And because I was making fried chicken, when I saw the Mason jar, well.... it just begged me for a chance to be in the picture, too. And that little white pitcher? I bought it because it was cute and only 69 cents, but it turned out to be perfect for the “gravy.” The table cloth and the basket I already had.
Crap. I suppose this means you all think I’m crazy. And that I need to start using Instagram.
This was supposed to be last night’s dinner until the washing machine had another hissy fit and flooded the kitchen. Again.
But, dear readers, have no fear! I got the situation under control in just 24 easy steps:
Yes, that's right! The dinner of exhausted champions: a hunk of French bread, a slab of salted French butter, and a beer.
That feast was followed by tortilla chips and white queso dip, and a chocolate milkshake.
Tonight, I was determined to have a good meal. I had waited nearly too long to cook this, because my fresh cilantro was looking a little past its prime.
But the quesadilla, made with summer squash sauteed with garlic and a Mexican spice blend, and generously gooey amounts of shredded Monterey Jack, was very good. How could something with that much toasty, cheesy goodness not be wonderful?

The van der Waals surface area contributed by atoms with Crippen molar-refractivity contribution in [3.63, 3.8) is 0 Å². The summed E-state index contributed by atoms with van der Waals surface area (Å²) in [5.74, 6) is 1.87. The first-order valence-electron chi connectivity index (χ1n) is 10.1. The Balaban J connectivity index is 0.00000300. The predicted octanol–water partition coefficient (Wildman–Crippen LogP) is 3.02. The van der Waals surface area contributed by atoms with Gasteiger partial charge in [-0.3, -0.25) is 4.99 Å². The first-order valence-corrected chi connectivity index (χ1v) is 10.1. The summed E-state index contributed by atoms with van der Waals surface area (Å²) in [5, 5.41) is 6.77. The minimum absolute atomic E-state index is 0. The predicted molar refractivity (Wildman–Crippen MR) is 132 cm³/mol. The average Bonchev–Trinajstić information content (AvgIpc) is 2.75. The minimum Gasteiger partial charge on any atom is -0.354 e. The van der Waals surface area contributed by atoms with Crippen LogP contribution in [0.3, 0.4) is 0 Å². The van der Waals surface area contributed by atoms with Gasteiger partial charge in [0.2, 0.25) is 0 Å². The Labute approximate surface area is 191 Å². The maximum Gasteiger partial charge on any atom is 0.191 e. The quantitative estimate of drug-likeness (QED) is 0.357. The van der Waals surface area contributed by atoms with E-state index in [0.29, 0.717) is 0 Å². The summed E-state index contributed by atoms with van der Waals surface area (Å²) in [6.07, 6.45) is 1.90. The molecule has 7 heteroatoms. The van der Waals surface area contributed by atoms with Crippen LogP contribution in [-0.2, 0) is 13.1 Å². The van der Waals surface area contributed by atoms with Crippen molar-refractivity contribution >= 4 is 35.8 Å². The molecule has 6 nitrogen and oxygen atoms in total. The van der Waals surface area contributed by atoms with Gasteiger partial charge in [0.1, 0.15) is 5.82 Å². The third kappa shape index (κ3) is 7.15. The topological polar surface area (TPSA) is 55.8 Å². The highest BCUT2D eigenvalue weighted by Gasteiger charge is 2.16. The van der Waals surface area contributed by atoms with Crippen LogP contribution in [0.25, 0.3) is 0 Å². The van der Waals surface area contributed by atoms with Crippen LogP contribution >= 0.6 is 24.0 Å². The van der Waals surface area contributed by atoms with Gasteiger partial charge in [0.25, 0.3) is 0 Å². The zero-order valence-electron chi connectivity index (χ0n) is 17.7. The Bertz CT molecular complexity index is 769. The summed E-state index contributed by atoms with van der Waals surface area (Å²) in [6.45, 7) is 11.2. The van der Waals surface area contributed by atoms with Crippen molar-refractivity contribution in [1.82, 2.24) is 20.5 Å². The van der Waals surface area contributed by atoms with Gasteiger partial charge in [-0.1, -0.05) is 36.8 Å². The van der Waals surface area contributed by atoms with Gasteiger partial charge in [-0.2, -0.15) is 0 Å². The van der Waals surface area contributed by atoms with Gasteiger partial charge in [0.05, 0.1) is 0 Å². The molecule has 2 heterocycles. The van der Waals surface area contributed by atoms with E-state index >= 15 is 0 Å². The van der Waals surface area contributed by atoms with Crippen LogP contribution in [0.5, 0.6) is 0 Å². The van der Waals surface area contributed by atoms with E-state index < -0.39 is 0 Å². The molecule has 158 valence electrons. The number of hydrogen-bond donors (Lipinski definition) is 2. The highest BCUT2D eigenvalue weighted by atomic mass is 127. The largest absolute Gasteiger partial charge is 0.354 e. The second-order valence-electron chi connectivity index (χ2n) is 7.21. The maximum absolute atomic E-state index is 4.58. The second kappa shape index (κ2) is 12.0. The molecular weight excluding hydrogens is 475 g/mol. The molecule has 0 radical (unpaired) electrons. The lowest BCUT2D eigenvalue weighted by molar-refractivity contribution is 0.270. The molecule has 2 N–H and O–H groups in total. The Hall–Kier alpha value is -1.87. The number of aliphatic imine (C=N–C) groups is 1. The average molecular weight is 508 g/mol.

But it was the “elote” that surprised me, as these meals so often do. Elote is corn on the cob dressed with Mexican crema infused with lime juice, then sprinkled with Cotija cheese, a dry cheese kind of like Parmesan, and more of the Mexican spice blend. Apparently, it’s a popular Mexican street food. That’s what the card said, and why would they lie? Damned tasty, is what it is. Who’d a thunk it?
The pea shoots were attractive, but taste-wise, a waste of time. I realize that these meals want to do all kinds of fru-fru new age healthy stuff, but I am beginning to wonder if at some point I’ll open a box and find they’ve sent me grass clippings.
To be dressed with olive oil and lemon zest, of course. At least it wasn’t arugula again.
The meal was still a solid win. I enjoyed it so much that I ate both quesadillas and all but half of one corn cob. I’m stuffed.
Belch. Mmm, mmm, good.
Tonight from Blue Apron: Crispy Cod, with summer squash and arugula salad.
I do enjoy a nice, mild, white fish deep-fried -- hence my at least once-a-month surrender to the greasy joy that is Captain D’s. But I’ve never dared to cook it. I’ve baked some tilapia, but that’s about it, except for frozen fish sticks, which in recent years have become little more than fish-flavored fried batter. Even the ones now that claim to be “big fish fillets” are lying. So, I usually end up back at Captain D’s, though every now and then Da Boyfriend and I splurge on Battered and Fried in East Nashville. (Locals, if you haven’t tried it, it’s really, really good. And their onion rings are to die for. I’m a tough critic of onion rings. Serve me frozen onion rings and I will slap you.)
I ate a lot of frozen fish sticks growing up, and I swear they had more fish in them back then. Fish stick night was always accompanied by Kraft mac-and-cheese, and canned green beans. And we liked it that way.